Today begins with the session Systems biology & functional genomics. Here are some notes from those I was really interested into. The abstracts for all the talks can be found on the EMBO meeting dedicated page.
Genomic wide discovery of human enhancer
Eddy Rubin (JGI & LBNL, US)
The major part of the human genome is annotated as non coding. How are we supposed to understand the implication of a genomic region in a disease while we do not know what it does?
Enhancers are essential for gene functions; therefore, two things need to be determined: enhancers’ locations and genes these enhancers regulate. Two approaches are adopted: comparative genomics (blind approach) and ChIP-seq.
Comparative genomic enhancer discovery: we can compare two mammalian genomes, e.g. mouse and human. We can make a construct carrying a putative enhancer sequence and a LacZ reporter and transfect fertilized mice eggs: 3 mice embryos are followed for expression of the reporter. This is tedious and time-consuming, but nevertheless, more than 3,000 enhancer candidates have been tested. All this data is in a database called Enhancer browser. But this method has some limitations:
- this kind of discovery is based on sequence similarity between the two genomes having been compared. But there is no ifnormation about when or where enchancer is active;
- this method does not identiy enhancers that are not evolutionary conserved.
We come to the ChIP-seq which is a targeted discovery. Thanks to Next-Gen Sequencing (NGS), a very fine resolution is achieved; the reads are then mapped back to the genome. An example is discussed: p300. From ChIP-seq data, it comes out that a very small proportion of sequences identified as enhancers are under a high evolutionary constraint (~2%). Does ChIP-seq predict tissue-specific enhancer activiity? In this case, between 73 and 80% of the enhancers identified are active in the tissue they were found. Thus, p300 occupancy accurately identifies active enhancers with respect to the tissue. ~1,000 enhancers are discovered in this study and 1-2% of them only show high evolutionary constraints. It appears that a huge proportion of heart enhancers show no evolutionary constraint. Moreover, it does not make a difference whether evolutionary constraint is strong or not for a region to be enhancer:what is important is the p300 epigenomic mark. In conclusion, what is obvious is that enhancer conservation levels differ between tissues and many heart enhancers aer weakly conserved, i.e. hidden from comparative genomics.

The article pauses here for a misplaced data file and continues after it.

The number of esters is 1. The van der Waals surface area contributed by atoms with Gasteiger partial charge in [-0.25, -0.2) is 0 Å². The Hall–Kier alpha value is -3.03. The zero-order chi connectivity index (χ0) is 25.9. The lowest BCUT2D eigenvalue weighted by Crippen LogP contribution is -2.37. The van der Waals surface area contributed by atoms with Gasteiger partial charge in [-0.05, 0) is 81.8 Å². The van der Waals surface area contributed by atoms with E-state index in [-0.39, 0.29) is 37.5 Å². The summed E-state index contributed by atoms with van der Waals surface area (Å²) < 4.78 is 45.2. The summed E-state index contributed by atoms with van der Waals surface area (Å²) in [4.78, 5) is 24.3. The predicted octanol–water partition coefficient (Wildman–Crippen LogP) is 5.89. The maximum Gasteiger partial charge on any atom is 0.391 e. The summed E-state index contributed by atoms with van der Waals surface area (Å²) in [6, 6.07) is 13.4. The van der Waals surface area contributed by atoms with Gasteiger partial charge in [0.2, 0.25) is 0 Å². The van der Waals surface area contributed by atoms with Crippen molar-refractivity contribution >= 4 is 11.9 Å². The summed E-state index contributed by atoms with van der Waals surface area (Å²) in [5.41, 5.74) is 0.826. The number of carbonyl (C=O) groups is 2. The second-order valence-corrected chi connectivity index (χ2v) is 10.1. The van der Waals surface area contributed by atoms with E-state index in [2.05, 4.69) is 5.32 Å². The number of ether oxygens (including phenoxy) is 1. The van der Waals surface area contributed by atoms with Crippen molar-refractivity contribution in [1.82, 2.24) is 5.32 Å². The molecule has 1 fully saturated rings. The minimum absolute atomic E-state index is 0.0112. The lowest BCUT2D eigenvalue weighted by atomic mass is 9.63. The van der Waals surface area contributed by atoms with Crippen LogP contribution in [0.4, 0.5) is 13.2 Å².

For further insights of this study, check ChIP-Seq identification of weakly conserved heart enhancers (Nature Genetics 2010, doi:10.1038/ng.650)
Synthetic biology: from modules to systems
Wendell A. Lim (LIM lab, UCSF, US)
The hype cycle of new technologies: promises and perils. Where light we end-up? The following major points are to be adressed:
- applications: using living organisms for new production strategies;
- knowledge: critical approach to transform biology into foundational, principle-based science;
- tools: oowerful new ways to manipulate biology;
- education: new ways to teach biology.
Knowledge: how can synthetic biology transform our fundamental understanding of biology? Our current way is observe and analyze, afterwards correlate. What may be is principles-based and predictive way of adressing questions. In other words: going from what exists in nature (what we know about) to what may be and does not exist for now. For example,synthetic chemistry being a combination of principles and application defines a new philosophy. We need synthetic approaches to understand organizational logic of complex biological systems.
How can synthetic biology be used as a tool for deeper understanding? Example: how do biological systems achieve adaptation? There is an input, cells respond but automatically reset themselves; an output is produced. There are then 2 approaches to understand circuit functions and topodlogy: either study an existing system or create a new one. A computational enumerating of solutions for adaptation has been done and even if more thant 16,000 possible architectures appear and more than 400 f them are robust, all solutions map to only 2 families: there are therefore finite solutions. Thus, may we go towards biological design principles? The latter would govern general solutions that evolution converges on and serve as design guide for building diverse synthetic systems or for “reparing” diseased systems.
Tools: what are the new ways to perturb/manipulate biology? For example, it would be extremely useful to have generic way of using light to control interactions: this will constitute new ways of interrogating pathways (elucidte feedback architecture, spatial patterns, etc.).
Education: Synthetic biology is very compelling for young people; building is fun and engaging because it is not based on memorizaton of “how things are” and allows students to easily see the logci of how things work. The iGEM competition is a brilliant example of how undergrads can do science.